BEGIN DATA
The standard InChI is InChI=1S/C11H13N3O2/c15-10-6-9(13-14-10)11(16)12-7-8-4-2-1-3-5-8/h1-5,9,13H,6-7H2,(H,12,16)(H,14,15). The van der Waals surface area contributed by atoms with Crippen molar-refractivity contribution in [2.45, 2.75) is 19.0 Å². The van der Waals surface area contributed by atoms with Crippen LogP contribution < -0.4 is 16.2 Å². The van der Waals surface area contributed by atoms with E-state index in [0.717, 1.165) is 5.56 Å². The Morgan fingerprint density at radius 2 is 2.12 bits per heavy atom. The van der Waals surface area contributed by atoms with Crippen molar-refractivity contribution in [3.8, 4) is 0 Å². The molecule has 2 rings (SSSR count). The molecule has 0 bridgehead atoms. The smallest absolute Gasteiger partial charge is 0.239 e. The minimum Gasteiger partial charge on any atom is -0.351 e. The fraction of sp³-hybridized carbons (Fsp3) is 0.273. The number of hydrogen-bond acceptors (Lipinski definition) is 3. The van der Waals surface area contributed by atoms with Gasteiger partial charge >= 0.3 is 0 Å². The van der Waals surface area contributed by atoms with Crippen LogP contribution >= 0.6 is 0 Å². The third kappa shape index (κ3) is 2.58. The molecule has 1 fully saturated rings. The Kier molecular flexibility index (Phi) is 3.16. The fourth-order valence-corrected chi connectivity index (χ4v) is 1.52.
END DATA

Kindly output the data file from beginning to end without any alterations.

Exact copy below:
The standard InChI is InChI=1S/C11H13N3O2/c15-10-6-9(13-14-10)11(16)12-7-8-4-2-1-3-5-8/h1-5,9,13H,6-7H2,(H,12,16)(H,14,15). The van der Waals surface area contributed by atoms with Crippen molar-refractivity contribution in [2.45, 2.75) is 19.0 Å². The van der Waals surface area contributed by atoms with Crippen LogP contribution < -0.4 is 16.2 Å². The van der Waals surface area contributed by atoms with E-state index in [0.717, 1.165) is 5.56 Å². The Morgan fingerprint density at radius 2 is 2.12 bits per heavy atom. The van der Waals surface area contributed by atoms with Crippen molar-refractivity contribution in [3.8, 4) is 0 Å². The molecule has 2 rings (SSSR count). The molecule has 0 bridgehead atoms. The smallest absolute Gasteiger partial charge is 0.239 e. The minimum Gasteiger partial charge on any atom is -0.351 e. The fraction of sp³-hybridized carbons (Fsp3) is 0.273. The number of hydrogen-bond acceptors (Lipinski definition) is 3. The van der Waals surface area contributed by atoms with Gasteiger partial charge >= 0.3 is 0 Å². The van der Waals surface area contributed by atoms with Crippen LogP contribution >= 0.6 is 0 Å². The third kappa shape index (κ3) is 2.58. The molecule has 1 fully saturated rings. The Kier molecular flexibility index (Phi) is 3.16. The fourth-order valence-corrected chi connectivity index (χ4v) is 1.52.